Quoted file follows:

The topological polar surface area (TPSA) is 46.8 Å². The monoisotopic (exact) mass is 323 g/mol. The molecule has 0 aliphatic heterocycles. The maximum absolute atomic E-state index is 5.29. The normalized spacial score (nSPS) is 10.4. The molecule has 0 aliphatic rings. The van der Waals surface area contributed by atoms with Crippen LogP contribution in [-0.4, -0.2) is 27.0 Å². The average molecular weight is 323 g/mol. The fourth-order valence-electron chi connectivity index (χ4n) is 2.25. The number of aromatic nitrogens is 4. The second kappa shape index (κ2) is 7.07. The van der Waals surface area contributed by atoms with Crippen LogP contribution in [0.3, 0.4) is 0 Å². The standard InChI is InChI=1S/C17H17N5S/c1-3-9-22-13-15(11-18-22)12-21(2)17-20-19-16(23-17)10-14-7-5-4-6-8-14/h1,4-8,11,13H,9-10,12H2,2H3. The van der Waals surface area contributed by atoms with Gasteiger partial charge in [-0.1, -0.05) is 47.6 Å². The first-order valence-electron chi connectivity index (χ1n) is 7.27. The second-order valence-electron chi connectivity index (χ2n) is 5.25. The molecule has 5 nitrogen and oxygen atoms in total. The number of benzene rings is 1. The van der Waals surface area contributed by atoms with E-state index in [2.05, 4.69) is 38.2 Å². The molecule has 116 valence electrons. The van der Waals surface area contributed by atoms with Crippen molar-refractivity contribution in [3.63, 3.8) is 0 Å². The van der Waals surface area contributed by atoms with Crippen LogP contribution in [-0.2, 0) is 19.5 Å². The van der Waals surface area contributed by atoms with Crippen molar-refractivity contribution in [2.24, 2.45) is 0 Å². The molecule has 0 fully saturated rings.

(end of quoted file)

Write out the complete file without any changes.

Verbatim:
The topological polar surface area (TPSA) is 46.8 Å². The monoisotopic (exact) mass is 323 g/mol. The molecule has 0 aliphatic heterocycles. The maximum absolute atomic E-state index is 5.29. The normalized spacial score (nSPS) is 10.4. The molecule has 0 aliphatic rings. The van der Waals surface area contributed by atoms with Crippen LogP contribution in [-0.4, -0.2) is 27.0 Å². The average molecular weight is 323 g/mol. The fourth-order valence-electron chi connectivity index (χ4n) is 2.25. The number of aromatic nitrogens is 4. The second kappa shape index (κ2) is 7.07. The van der Waals surface area contributed by atoms with Crippen LogP contribution in [0.3, 0.4) is 0 Å². The standard InChI is InChI=1S/C17H17N5S/c1-3-9-22-13-15(11-18-22)12-21(2)17-20-19-16(23-17)10-14-7-5-4-6-8-14/h1,4-8,11,13H,9-10,12H2,2H3. The van der Waals surface area contributed by atoms with Gasteiger partial charge in [-0.1, -0.05) is 47.6 Å². The first-order valence-electron chi connectivity index (χ1n) is 7.27. The second-order valence-electron chi connectivity index (χ2n) is 5.25. The molecule has 5 nitrogen and oxygen atoms in total. The number of benzene rings is 1. The van der Waals surface area contributed by atoms with E-state index in [2.05, 4.69) is 38.2 Å². The molecule has 116 valence electrons. The van der Waals surface area contributed by atoms with Crippen molar-refractivity contribution in [3.63, 3.8) is 0 Å². The van der Waals surface area contributed by atoms with Crippen LogP contribution in [-0.2, 0) is 19.5 Å². The van der Waals surface area contributed by atoms with Crippen molar-refractivity contribution in [2.24, 2.45) is 0 Å². The molecule has 0 fully saturated rings.